New York skyscrapers have long distinguished the city’s impressive horizon. Architectural Digest rounded up five of the most stunning towers expected in the Big Apple, from midtown to the Hudson Yards.
With views of Central Park and midtown Manhattan,One57—whose jaw-dropping penthouse currently holds the title of most expensive ever sold in New York history—is the big man on a giant-packed campus.
French architect Christian de Portzamparc—who won a Prizker Architecture Prize in 1994—is the brains behind the 90-story operation, which will house a Park Hyatt hotel alongside its billionaire tenants.
A testament to sustainability, the 1,050-foot tower at 3 Hudson Boulevard complies with LEED Platinum standards and will use its glassy facade to generate over 800,000 KWh per year in power.
Though the development is designed for commercial purposes, up to 14 floors may be residential. When it is completed in 2018, the tower intends to bring Manhattan’s Hudson Yards to new heights, environmentally and otherwise.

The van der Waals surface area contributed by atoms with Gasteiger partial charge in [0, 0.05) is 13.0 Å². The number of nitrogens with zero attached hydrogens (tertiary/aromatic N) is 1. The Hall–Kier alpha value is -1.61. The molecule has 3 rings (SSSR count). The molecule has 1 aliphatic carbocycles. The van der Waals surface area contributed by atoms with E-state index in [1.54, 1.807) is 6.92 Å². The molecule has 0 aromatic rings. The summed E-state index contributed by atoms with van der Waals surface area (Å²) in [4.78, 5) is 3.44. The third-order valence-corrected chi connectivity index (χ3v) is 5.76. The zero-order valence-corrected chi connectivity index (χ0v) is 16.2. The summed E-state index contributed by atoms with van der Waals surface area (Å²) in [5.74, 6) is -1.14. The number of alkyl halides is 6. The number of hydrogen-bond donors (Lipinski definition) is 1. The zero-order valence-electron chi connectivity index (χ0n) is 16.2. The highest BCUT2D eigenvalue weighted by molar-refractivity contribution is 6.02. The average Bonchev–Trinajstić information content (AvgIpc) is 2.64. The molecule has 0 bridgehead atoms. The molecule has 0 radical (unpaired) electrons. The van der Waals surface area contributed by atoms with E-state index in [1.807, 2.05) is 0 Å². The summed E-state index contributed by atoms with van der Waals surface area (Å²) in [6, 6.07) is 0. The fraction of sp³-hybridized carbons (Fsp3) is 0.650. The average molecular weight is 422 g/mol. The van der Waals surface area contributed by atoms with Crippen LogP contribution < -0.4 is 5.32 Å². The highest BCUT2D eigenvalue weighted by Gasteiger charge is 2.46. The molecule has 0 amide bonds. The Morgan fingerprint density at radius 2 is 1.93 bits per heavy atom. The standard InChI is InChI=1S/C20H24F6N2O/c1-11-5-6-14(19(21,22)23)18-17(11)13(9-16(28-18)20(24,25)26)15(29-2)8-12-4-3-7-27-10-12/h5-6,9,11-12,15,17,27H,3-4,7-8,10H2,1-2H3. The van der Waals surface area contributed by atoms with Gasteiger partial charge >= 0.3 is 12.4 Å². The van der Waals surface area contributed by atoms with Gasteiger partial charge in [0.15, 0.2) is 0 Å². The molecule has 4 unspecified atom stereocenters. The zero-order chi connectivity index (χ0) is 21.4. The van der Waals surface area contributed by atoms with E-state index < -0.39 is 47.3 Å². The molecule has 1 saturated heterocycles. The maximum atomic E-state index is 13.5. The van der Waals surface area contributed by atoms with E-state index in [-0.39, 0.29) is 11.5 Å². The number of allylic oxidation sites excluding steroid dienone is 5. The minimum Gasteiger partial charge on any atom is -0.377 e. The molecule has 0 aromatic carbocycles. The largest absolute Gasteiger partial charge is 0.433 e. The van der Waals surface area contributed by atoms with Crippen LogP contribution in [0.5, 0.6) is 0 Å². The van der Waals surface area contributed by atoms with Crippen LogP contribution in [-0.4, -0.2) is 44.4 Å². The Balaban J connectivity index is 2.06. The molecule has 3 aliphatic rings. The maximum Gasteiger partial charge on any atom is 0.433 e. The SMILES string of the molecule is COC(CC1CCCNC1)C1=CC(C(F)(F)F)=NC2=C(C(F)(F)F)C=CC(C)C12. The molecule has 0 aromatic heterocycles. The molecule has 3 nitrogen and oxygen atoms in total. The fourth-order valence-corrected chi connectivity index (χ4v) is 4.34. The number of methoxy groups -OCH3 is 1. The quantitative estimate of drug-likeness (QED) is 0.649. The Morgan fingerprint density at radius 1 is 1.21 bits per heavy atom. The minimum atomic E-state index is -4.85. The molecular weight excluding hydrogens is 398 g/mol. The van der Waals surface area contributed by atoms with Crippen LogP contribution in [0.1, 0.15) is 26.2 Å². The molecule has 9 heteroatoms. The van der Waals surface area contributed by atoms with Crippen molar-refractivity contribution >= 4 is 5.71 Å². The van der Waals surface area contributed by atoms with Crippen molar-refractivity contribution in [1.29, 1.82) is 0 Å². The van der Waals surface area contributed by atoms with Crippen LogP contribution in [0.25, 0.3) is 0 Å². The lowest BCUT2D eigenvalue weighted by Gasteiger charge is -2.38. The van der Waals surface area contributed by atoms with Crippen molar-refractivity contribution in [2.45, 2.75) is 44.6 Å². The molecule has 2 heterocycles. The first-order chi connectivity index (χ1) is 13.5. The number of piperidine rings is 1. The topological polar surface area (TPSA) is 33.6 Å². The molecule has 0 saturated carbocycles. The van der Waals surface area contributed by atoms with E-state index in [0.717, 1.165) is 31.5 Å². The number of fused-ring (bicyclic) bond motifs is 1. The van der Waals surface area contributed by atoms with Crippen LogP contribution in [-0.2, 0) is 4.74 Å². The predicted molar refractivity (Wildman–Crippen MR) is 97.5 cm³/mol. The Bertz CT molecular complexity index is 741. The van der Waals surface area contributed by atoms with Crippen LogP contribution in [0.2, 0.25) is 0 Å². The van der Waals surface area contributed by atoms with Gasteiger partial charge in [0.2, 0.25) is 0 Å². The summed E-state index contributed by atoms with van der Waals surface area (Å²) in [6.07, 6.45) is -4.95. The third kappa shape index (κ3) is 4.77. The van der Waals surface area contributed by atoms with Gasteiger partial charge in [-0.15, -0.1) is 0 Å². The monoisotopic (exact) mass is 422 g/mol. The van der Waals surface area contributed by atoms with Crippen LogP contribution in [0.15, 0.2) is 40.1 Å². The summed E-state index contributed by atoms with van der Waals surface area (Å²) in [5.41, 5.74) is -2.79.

#3: 432 Park Avenue
Say hello to what will soon be the tallest residential building in the Western Hemisphere. Upon completion later this year, 432 Park will stand 1,396 feet tall and will offer residential units with price tags pushing $80 million.
With a lounge, restaurant, and an outdoor terrace, the tower will contend with residential spaces like 15 Central Park West and the Time Warner Center, which offer similar amenities.
#4: 400 Park Avenue South
Also by De Portzamparc, 400 Park Avenue South will open above NoMad later this year. It will feature 81 sleek condominiums with ceiling windows, a spin room, and a private screening room.
The tower has been in the works for over a decade, and is hotly anticipated in lower midtown. The project’s 4,050 square-foot-penthouse is expected to list at $20 million.
#5 111 West 57th Street
Set to become the City’s tallest (and skinniest) skyscraper, the 1,400-foot tower at 111 West 57th Street is taking over the Steinway building’s park-side location (though the historic building’s front facade and rotunda will be preserved).
Completion is estimated between 2017 and 2018 and will provide ample residential space above ground-floor retail. New York-based architecture firm SHoP has designed a gradually-narrowing skeleton for the building.
Photos courtesy of Architectural Digest